Alex Trebek’s NHL Draft appearance a courageous final act

Jeopardy! host Alex Trebek, shown presenting an award at the 46th annual Daytime Emmy Awards in Pasadena, Calif., has died, the show announced Sunday. He was 80. (Chris Pizzello/Invision/AP)

Jeopardy! host Alex Trebek, shown presenting an award at the 46th annual Daytime Emmy Awards in Pasadena, Calif., has died, the show announced Sunday. He was 80. (Chris Pizzello/Invision/AP)

  SportsNot

Alex Trebek, the beloved host of Jeopardy!, belonged to all of Canada, but the city of Ottawa will always remember him in a unique way.

Trebek, who died of pancreatic cancer on the weekend at the age of 80, put an exclamation mark on his Ottawa connections with his historic call of the Senator’s third overall draft pick at the 2020 NHL draft.

It speaks to the courage and determination of Trebek that he had the strength and will to perform this generous gesture while in the late stages of his battle with cancer. Trebek taped his draft calls just one week before the Oct. 6 virtual first round of the draft. He died on Nov. 8.

One month ago, the league, the Senators and Trebek himself did a masterful job of keeping this surprise cameo appearance a secret.

It went down like this. Instead of seeing Ottawa general manager Pierre Dorion making the pick from the Senators war room, viewers saw a Jeopardy! visual and heard the familiar voice of Johnny Gilbert: “here is the host of Jeopardy!, Alex Trebek.”

At this point, many in the audience thought they had accidentally changed channels, from the draft to a Jeopardy! episode.

Except that Trebek was clearly on topic for a hockey bit. A hockey hit.

“Our category today is the NHL,” Trebek said. “And here is the clue for you.

“With the third pick in the 2020 NHL draft the Ottawa Senators choose this player. The correct response? Who is Tim Stuetzle?”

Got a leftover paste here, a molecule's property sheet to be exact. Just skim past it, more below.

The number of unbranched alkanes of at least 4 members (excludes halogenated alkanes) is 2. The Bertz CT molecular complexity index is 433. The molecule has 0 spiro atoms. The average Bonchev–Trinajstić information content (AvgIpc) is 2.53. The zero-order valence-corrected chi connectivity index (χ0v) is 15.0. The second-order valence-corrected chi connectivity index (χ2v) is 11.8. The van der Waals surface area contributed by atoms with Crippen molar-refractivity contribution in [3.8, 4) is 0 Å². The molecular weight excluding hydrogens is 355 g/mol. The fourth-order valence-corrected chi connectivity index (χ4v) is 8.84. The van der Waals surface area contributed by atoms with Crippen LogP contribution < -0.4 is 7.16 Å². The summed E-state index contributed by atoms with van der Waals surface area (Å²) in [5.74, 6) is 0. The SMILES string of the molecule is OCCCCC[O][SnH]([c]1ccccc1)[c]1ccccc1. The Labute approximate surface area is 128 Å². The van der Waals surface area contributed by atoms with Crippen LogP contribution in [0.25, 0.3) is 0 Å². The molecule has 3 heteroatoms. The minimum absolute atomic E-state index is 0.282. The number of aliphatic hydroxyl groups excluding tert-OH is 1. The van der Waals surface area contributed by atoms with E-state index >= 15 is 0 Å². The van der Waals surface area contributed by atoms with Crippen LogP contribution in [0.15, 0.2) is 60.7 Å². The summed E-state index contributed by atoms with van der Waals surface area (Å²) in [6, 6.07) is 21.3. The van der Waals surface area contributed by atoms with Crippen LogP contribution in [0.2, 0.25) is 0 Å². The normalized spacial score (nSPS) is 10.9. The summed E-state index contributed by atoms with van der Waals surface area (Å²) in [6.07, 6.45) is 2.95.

Then the Jeopardy! sign flashed again.

The video went viral.

It is worth going over once again how an ailing but game Trebek came to perform this act — sadly, one of his final acts, as it turned out.

Senators owner Eugene Melnyk and his girlfriend, Shari Anderson of Ottawa, had hatched the plan months earlier. Senators president Anthony Leblanc told Sportsnet that Melnyk first spoke of the idea around the time of the draft lottery in June. Melnyk mentioned it again in September as the draft approached.

Behind the scenes, the Senators marketing and business offices made it happen. Tom Hoof, the new VP of marketing, contacted Sony, the Jeopardy! production company and the wheels began to turn.

“It was a very quick ‘yes’ from Mr Trebek and then it was just a matter of working through how these contracts get done,” Leblanc said.

Though Trebek generously donated his time without compensation, fees were involved in the trademark agreement for the music, among other details. The show’s director was part of the temporary production, and Gilbert, the announcer.

While taped in advance, the Trebek announcement had to be flexible enough to let hockey operations make the third overall pick. What if one of the top picks was traded in the moments before the selections?

Senators general manager Pierre Dorion told reporters the hockey organization received separate videos of Trebek announcing the expected top three picks of the draft. With Alexis Lafreniere a lock to go No. 1 to the New York Rangers, Ottawa’s choice was to be between forwards Quinton Byfield, who went No. 2 to the Los Angeles Kings and Stuetzle of Germany, who wound up a Senator, at No. 3.

Pre-taping has its risks. Leblanc later admitted he was terrified that with the push of a button, the wrong clip could be aired, announcing a different player than intended.